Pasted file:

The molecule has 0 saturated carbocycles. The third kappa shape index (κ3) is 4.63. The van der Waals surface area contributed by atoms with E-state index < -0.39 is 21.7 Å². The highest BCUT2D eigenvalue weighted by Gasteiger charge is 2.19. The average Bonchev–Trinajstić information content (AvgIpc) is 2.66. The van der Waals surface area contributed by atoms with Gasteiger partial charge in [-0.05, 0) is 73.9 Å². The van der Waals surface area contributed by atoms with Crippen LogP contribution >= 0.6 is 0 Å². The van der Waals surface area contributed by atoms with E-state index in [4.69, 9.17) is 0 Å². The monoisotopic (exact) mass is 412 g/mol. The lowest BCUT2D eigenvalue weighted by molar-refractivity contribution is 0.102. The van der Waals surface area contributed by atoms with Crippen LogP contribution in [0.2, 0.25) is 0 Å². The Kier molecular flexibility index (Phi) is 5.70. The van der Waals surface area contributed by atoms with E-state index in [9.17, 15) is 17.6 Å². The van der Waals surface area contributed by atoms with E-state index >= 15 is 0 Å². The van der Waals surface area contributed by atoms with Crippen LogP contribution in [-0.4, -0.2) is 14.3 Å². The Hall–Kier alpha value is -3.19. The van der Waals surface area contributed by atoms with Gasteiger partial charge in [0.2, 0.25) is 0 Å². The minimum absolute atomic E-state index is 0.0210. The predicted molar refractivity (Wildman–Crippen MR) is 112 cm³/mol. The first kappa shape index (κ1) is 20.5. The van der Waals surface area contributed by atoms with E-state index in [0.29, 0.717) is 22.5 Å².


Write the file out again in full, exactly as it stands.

The molecule has 0 saturated carbocycles. The third kappa shape index (κ3) is 4.63. The van der Waals surface area contributed by atoms with E-state index < -0.39 is 21.7 Å². The highest BCUT2D eigenvalue weighted by Gasteiger charge is 2.19. The average Bonchev–Trinajstić information content (AvgIpc) is 2.66. The van der Waals surface area contributed by atoms with Gasteiger partial charge in [-0.05, 0) is 73.9 Å². The van der Waals surface area contributed by atoms with Crippen LogP contribution >= 0.6 is 0 Å². The van der Waals surface area contributed by atoms with E-state index in [4.69, 9.17) is 0 Å². The monoisotopic (exact) mass is 412 g/mol. The lowest BCUT2D eigenvalue weighted by molar-refractivity contribution is 0.102. The van der Waals surface area contributed by atoms with Crippen LogP contribution in [0.2, 0.25) is 0 Å². The Kier molecular flexibility index (Phi) is 5.70. The van der Waals surface area contributed by atoms with E-state index in [9.17, 15) is 17.6 Å². The van der Waals surface area contributed by atoms with E-state index >= 15 is 0 Å². The van der Waals surface area contributed by atoms with Crippen LogP contribution in [-0.4, -0.2) is 14.3 Å². The Hall–Kier alpha value is -3.19. The van der Waals surface area contributed by atoms with Gasteiger partial charge in [0.2, 0.25) is 0 Å². The minimum absolute atomic E-state index is 0.0210. The predicted molar refractivity (Wildman–Crippen MR) is 112 cm³/mol. The first kappa shape index (κ1) is 20.5. The van der Waals surface area contributed by atoms with E-state index in [0.29, 0.717) is 22.5 Å².